Top tips for avoiding a fatigue-related collision
We all know - or at least we should – the importance of checking your car is roadworthy before setting off on a long journey. A quick inspection of the tyres, oil, water, and so on is common sense. But what about checking that the most important component of the car is fit for purpose: the driver.
Breakdown and road safety organisation GEM Motoring Assist is offering a helpful reminder that before every long drive you need to make sure you're as ready as the car.
Being tired when you're driving raises the risk of a collision, because you're less aware of what's happening around you. If you're not fully awake your ability to react to anything happening around you is seriously compromised.
Fatigue can be a factor in up to 20% of all road collisions, and up to 25% of fatal and serious crashes
As GEM chief executive Neil Worth states: “A fatigue-related crash is around 50% more likely to result in death or serious injury, simply because a driver who has fallen asleep at the wheel will be unable to reduce speed or change direction to avoid a collision.”
The consequences of falling asleep at the wheel can be devastating, yet they are so easily avoided. Your brain and body will give off lots of warning signs before you actually nod off. Nobody just falls asleep without going through the recognisable stages of tiredness and distraction.
You lose focus and your head starts to wander. You start to fidget. You start to yawn. Your eyes start to hurt and you spend more time rubbing them than looking through them. When you get really tired you might start to drift around in your lane, or slow down without realising. You might even have those moments of realisation that you've got no idea of where the last few minutes disappeared to.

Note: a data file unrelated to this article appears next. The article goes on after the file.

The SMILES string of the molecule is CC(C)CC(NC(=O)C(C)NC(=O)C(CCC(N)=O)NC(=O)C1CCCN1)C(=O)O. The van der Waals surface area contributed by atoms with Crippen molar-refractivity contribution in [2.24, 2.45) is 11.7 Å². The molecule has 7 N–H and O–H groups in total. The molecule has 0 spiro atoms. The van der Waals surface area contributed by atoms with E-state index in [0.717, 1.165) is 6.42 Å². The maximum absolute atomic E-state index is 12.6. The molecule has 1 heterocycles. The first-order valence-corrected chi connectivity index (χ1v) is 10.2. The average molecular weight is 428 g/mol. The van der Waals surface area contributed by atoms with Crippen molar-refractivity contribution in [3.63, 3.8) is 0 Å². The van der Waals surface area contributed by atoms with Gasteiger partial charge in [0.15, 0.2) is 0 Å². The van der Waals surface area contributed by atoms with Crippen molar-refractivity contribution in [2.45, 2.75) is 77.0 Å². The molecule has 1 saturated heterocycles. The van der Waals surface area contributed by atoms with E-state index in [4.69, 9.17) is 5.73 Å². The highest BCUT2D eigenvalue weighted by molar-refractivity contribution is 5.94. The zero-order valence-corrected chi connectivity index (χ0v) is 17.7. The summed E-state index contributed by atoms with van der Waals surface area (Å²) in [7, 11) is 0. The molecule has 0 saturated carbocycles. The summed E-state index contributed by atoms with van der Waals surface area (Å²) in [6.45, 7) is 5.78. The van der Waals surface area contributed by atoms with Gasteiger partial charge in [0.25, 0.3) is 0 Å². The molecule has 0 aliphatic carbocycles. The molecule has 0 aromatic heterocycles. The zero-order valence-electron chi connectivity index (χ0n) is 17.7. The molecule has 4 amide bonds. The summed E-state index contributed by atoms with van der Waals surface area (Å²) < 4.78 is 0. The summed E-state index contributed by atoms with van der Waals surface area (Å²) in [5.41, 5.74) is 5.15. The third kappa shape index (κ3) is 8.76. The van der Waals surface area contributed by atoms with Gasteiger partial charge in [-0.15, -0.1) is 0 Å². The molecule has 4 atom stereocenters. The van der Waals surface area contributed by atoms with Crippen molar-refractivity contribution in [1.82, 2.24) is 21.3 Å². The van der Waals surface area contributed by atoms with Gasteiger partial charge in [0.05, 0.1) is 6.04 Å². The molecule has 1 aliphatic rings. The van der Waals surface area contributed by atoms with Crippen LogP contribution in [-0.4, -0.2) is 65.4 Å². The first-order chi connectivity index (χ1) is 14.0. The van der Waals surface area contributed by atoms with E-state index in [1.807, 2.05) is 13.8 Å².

By the time you reach this point your ability to control a couple of tonnes of speeding metal is seriously impaired.
At this point it's vital that you stop somewhere safe as soon as possible. A power nap and/or a caffeine-based drink can provide a short-term fix, but they should never be used as an acceptable substitute for proper rest. If you're that tired, you must stop and rest properly.
Five simple tips for drivers to avoid reduce the risk of a fatigue-related collision
- Get a good night's sleep before setting out on a long journey.
- Don't press on into the night. Avoid driving at times when you would usually be asleep.
- Avoid heavy meals on journeys, especially at lunchtime, as these can increase sleepiness in the afternoon.
- On long journeys, take a break of at least 15 minutes after every two hours or 100 miles. Get out of the car, get some fresh air, and move around to wake yourself up.
- You'll know when fatigue is affecting you. Resist the urge to be a hero - take a proper break.
Source: GEM Motoring Assist
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